Could an open source approach make standards creation a more unbiased process?
Open Source often is thought of as an alternative to commercial software licensed using fairly typical business models. For example, variants of open source Linux supplied by companies such as Red Hat charge a subscription for support and maintenance.
Maybe there is an opportunity to leverage Open Source alongside commercial EDA software to provide use model advantages and open development flows. This might allow best-in-class commercial software from different suppliers to be mixed and matched to optimize development flows for particular requirements.
Today, large EDA companies appear to be attempting to create closed verification flows where they own key core technology, including simulation, formal verification and emulation, and focus on solely integrating their own tools. When they need to use a common input or output mechanism, they drive an industry standard but only implement just what they need to suit their purposes, and no more.
This suggests a focus on blocking competitors rather than meeting customer needs.
Verification has several good examples. The Unified Coverage Interoperability Standard (UCIS) would be useful to compare coverage data from various tools, but it enjoys limited success due mainly to implementation barriers. Portable Stimulus could also easily head in this direction.
The FSDB signal database was a de facto standard, but is now owned by Synopsys. Both Mentor and Cadence appear to be concerned that it is becoming closed to them to the point where they are considering an alternative standard. The Universal Verification Methodology (UVM) is useful but is generally considered unwieldy partly due to the way the standard came about. It’s a combination of OVM and VVM from Cadence, Mentor and Synopsys where the standard had to combine most of both with the inevitable disconnects and redundancy.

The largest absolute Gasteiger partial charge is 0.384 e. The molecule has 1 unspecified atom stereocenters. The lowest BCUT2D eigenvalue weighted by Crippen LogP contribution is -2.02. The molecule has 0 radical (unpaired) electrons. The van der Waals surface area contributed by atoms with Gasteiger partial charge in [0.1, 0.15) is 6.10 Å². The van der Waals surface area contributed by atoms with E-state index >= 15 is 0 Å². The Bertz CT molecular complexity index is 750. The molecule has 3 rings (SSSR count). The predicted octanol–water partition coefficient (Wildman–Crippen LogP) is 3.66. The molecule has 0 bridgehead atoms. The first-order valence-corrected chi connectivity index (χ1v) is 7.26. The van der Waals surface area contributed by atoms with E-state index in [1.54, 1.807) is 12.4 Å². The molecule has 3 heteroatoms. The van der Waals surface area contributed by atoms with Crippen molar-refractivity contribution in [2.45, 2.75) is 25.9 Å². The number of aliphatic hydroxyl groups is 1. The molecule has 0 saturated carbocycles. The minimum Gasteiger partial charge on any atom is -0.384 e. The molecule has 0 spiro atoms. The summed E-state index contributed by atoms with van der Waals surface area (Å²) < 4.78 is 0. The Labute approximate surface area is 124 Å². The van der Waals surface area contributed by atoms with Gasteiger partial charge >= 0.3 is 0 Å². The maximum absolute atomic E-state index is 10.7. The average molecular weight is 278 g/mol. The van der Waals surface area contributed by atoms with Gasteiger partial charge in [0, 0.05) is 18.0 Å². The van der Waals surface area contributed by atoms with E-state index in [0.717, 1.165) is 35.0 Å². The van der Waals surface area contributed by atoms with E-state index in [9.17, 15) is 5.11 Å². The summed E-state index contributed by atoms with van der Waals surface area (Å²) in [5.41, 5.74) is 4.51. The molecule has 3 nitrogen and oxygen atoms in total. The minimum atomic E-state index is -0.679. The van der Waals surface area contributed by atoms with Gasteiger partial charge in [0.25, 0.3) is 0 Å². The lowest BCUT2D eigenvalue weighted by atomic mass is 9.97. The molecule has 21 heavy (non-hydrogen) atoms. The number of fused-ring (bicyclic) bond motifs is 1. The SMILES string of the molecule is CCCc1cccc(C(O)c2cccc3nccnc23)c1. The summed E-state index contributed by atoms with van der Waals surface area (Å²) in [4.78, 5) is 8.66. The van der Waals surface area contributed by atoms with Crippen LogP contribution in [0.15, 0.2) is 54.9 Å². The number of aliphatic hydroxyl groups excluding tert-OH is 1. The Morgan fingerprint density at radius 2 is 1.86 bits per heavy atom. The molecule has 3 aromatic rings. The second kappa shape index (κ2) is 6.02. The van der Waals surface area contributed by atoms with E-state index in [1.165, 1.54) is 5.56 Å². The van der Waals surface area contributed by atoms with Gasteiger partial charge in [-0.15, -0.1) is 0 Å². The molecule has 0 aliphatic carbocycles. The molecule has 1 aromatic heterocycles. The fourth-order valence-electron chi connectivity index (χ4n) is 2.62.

These standards could benefit from an Open Source approach.
Most successful standards have started with a proprietary format becoming successful and then opened and/or donated to a standards organization such as Accellera. This has the advantage that the warts can be knocked off the format before it’s frozen and implemented. The obvious example is Verilog, but there have been others.
In current competitive environments, this natural process seems to have stalled with more standards being started in committees, without the benefit of practical usage and subjected to infighting among competitive committee players. Companies have trouble accepting donations from competitors. With the EDA startup environment faltering, smaller companies have declined as a source for innovative standards and large players have more power to reject the ones that do make it.
Open Source could solve this problem.
Open source is not new to EDA. SystemC is built upon C++ class libraries. While the language definition is an IEEE standard, the class libraries that provide the underlying execution functions are provided under an Open Source license, allowing for any SystemC code to be simulated without a commercial simulator. This is convenient because class libraries may be incrementally enhanced relatively easily without requirements to purchase simulators to support them. This, in turn, became the basis for a community of SystemC enthusiasts who leverage the language in a variety of ways.
If Open Source could be used as the basis of new standards to get practical usage experience with multiple contributors, then the dynamic around the creation of key standards could be transformed into a more unbiased process. However, it has to start with one entrepreneur willing to put the effort in without a guaranteed payback.
Let’s take an example. Let’s say a SystemVerilog library was developed as an Open Source project to provide an abstract format for testbench sequences or assertions that would provide a natural translation back into lower-level formats. Contributors could add to it for their needs and feed their work into the code. Maybe a company could charge a subscription for maintaining it, while the code itself evolved through use, generating immediate feedback. A community of users could develop around it. Ultimately it might generate a standard, but it will have been implemented, used and refined without the competitive haranguing reminiscent of the committee-engineered approach.
Now, there is a place for the core technology development, which requires investment and concentrated effort by a small team of experts to get the performance required. It is hard to develop these engines through Open Source. Pulling these core components together and provide a basic use model might fit an Open Source model. Maybe, this is the way we should be developing our standards, as well as the framework by which core engines are brought together.
I welcome comments and thoughts on this.